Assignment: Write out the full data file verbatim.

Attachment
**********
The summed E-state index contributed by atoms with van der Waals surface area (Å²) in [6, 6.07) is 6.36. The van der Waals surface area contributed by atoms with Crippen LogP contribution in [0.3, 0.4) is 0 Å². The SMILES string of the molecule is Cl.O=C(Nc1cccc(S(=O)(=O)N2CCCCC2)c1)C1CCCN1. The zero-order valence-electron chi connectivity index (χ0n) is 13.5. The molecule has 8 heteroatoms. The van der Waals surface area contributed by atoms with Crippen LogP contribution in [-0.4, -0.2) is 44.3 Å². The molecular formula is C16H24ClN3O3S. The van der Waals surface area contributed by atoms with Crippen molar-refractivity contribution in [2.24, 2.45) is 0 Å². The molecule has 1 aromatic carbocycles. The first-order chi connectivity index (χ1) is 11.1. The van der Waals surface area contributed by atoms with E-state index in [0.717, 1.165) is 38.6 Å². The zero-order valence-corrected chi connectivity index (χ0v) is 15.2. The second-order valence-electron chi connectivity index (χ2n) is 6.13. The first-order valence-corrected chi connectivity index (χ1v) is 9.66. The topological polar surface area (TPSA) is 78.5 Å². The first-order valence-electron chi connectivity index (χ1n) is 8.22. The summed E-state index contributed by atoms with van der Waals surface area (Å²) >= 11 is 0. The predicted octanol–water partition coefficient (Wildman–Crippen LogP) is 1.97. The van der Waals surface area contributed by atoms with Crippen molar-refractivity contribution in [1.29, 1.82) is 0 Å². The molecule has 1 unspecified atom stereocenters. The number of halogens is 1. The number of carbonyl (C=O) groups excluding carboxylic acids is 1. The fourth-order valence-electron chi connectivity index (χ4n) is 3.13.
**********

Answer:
The summed E-state index contributed by atoms with van der Waals surface area (Å²) in [6, 6.07) is 6.36. The van der Waals surface area contributed by atoms with Crippen LogP contribution in [0.3, 0.4) is 0 Å². The SMILES string of the molecule is Cl.O=C(Nc1cccc(S(=O)(=O)N2CCCCC2)c1)C1CCCN1. The zero-order valence-electron chi connectivity index (χ0n) is 13.5. The molecule has 8 heteroatoms. The van der Waals surface area contributed by atoms with Crippen LogP contribution in [-0.4, -0.2) is 44.3 Å². The molecular formula is C16H24ClN3O3S. The van der Waals surface area contributed by atoms with Crippen molar-refractivity contribution in [2.24, 2.45) is 0 Å². The molecule has 1 aromatic carbocycles. The first-order chi connectivity index (χ1) is 11.1. The van der Waals surface area contributed by atoms with E-state index in [0.717, 1.165) is 38.6 Å². The zero-order valence-corrected chi connectivity index (χ0v) is 15.2. The second-order valence-electron chi connectivity index (χ2n) is 6.13. The first-order valence-corrected chi connectivity index (χ1v) is 9.66. The topological polar surface area (TPSA) is 78.5 Å². The first-order valence-electron chi connectivity index (χ1n) is 8.22. The summed E-state index contributed by atoms with van der Waals surface area (Å²) >= 11 is 0. The predicted octanol–water partition coefficient (Wildman–Crippen LogP) is 1.97. The van der Waals surface area contributed by atoms with Crippen molar-refractivity contribution in [1.29, 1.82) is 0 Å². The molecule has 1 unspecified atom stereocenters. The number of halogens is 1. The number of carbonyl (C=O) groups excluding carboxylic acids is 1. The fourth-order valence-electron chi connectivity index (χ4n) is 3.13.